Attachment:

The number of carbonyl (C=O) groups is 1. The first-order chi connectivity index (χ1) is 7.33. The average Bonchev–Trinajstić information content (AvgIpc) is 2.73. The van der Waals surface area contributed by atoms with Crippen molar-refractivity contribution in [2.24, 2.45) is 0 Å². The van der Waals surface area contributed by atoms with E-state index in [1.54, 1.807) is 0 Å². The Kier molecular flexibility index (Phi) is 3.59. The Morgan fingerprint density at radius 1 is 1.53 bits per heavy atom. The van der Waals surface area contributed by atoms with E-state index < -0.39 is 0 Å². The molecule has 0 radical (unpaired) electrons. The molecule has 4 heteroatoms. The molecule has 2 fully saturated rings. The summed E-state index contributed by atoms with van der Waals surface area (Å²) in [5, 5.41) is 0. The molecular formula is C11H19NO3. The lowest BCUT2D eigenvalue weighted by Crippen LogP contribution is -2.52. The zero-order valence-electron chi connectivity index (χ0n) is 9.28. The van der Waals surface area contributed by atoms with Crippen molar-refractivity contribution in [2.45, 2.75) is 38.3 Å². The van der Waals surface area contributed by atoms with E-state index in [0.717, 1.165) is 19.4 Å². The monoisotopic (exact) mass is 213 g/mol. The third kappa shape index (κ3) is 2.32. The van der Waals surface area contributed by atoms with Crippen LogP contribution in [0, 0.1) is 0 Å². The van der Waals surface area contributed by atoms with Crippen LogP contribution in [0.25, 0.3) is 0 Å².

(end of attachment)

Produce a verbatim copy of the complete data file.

The number of carbonyl (C=O) groups is 1. The first-order chi connectivity index (χ1) is 7.33. The average Bonchev–Trinajstić information content (AvgIpc) is 2.73. The van der Waals surface area contributed by atoms with Crippen molar-refractivity contribution in [2.24, 2.45) is 0 Å². The van der Waals surface area contributed by atoms with E-state index in [1.54, 1.807) is 0 Å². The Kier molecular flexibility index (Phi) is 3.59. The Morgan fingerprint density at radius 1 is 1.53 bits per heavy atom. The van der Waals surface area contributed by atoms with E-state index < -0.39 is 0 Å². The molecule has 0 radical (unpaired) electrons. The molecule has 4 heteroatoms. The molecule has 2 fully saturated rings. The summed E-state index contributed by atoms with van der Waals surface area (Å²) in [5, 5.41) is 0. The molecular formula is C11H19NO3. The lowest BCUT2D eigenvalue weighted by Crippen LogP contribution is -2.52. The zero-order valence-electron chi connectivity index (χ0n) is 9.28. The van der Waals surface area contributed by atoms with Crippen molar-refractivity contribution in [2.45, 2.75) is 38.3 Å². The van der Waals surface area contributed by atoms with E-state index in [0.717, 1.165) is 19.4 Å². The monoisotopic (exact) mass is 213 g/mol. The third kappa shape index (κ3) is 2.32. The van der Waals surface area contributed by atoms with Crippen LogP contribution in [0, 0.1) is 0 Å². The van der Waals surface area contributed by atoms with Crippen LogP contribution in [0.25, 0.3) is 0 Å².